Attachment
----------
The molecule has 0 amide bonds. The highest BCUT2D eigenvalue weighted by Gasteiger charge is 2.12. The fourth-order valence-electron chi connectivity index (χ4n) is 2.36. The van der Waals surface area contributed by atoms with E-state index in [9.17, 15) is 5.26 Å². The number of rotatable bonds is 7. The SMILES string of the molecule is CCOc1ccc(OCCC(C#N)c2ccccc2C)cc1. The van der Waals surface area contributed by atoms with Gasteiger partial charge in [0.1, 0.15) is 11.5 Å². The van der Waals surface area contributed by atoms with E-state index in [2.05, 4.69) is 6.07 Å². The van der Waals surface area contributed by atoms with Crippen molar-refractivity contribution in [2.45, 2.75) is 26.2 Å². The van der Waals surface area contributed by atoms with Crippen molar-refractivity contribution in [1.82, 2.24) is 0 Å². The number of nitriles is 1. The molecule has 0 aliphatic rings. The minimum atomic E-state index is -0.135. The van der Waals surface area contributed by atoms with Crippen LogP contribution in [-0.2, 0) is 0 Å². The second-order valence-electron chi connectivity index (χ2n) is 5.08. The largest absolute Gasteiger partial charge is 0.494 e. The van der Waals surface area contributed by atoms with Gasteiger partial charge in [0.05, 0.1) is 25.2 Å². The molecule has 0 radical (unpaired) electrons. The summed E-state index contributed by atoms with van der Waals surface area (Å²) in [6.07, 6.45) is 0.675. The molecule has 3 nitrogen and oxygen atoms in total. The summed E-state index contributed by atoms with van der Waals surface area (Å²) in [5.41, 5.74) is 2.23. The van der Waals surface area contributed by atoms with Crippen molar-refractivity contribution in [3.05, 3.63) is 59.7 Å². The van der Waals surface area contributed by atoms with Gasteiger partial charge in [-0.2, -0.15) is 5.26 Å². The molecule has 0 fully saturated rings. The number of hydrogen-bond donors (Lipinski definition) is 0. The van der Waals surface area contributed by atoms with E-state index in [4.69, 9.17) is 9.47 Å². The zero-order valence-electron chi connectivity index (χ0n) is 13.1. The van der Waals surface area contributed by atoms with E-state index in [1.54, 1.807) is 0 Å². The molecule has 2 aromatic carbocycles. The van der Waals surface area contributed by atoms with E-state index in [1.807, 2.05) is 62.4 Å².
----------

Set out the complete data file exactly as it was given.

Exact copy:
The molecule has 0 amide bonds. The highest BCUT2D eigenvalue weighted by Gasteiger charge is 2.12. The fourth-order valence-electron chi connectivity index (χ4n) is 2.36. The van der Waals surface area contributed by atoms with E-state index in [9.17, 15) is 5.26 Å². The number of rotatable bonds is 7. The SMILES string of the molecule is CCOc1ccc(OCCC(C#N)c2ccccc2C)cc1. The van der Waals surface area contributed by atoms with Gasteiger partial charge in [0.1, 0.15) is 11.5 Å². The van der Waals surface area contributed by atoms with E-state index in [2.05, 4.69) is 6.07 Å². The van der Waals surface area contributed by atoms with Crippen molar-refractivity contribution in [2.45, 2.75) is 26.2 Å². The van der Waals surface area contributed by atoms with Crippen molar-refractivity contribution in [1.82, 2.24) is 0 Å². The number of nitriles is 1. The molecule has 0 aliphatic rings. The minimum atomic E-state index is -0.135. The van der Waals surface area contributed by atoms with Crippen LogP contribution in [-0.2, 0) is 0 Å². The second-order valence-electron chi connectivity index (χ2n) is 5.08. The largest absolute Gasteiger partial charge is 0.494 e. The van der Waals surface area contributed by atoms with Gasteiger partial charge in [0.05, 0.1) is 25.2 Å². The molecule has 0 radical (unpaired) electrons. The summed E-state index contributed by atoms with van der Waals surface area (Å²) in [6.07, 6.45) is 0.675. The molecule has 3 nitrogen and oxygen atoms in total. The summed E-state index contributed by atoms with van der Waals surface area (Å²) in [5.41, 5.74) is 2.23. The van der Waals surface area contributed by atoms with Crippen molar-refractivity contribution in [3.05, 3.63) is 59.7 Å². The van der Waals surface area contributed by atoms with Gasteiger partial charge in [-0.2, -0.15) is 5.26 Å². The molecule has 0 fully saturated rings. The number of hydrogen-bond donors (Lipinski definition) is 0. The van der Waals surface area contributed by atoms with E-state index in [4.69, 9.17) is 9.47 Å². The zero-order valence-electron chi connectivity index (χ0n) is 13.1. The van der Waals surface area contributed by atoms with E-state index in [1.54, 1.807) is 0 Å². The molecule has 2 aromatic carbocycles. The van der Waals surface area contributed by atoms with E-state index in [1.807, 2.05) is 62.4 Å².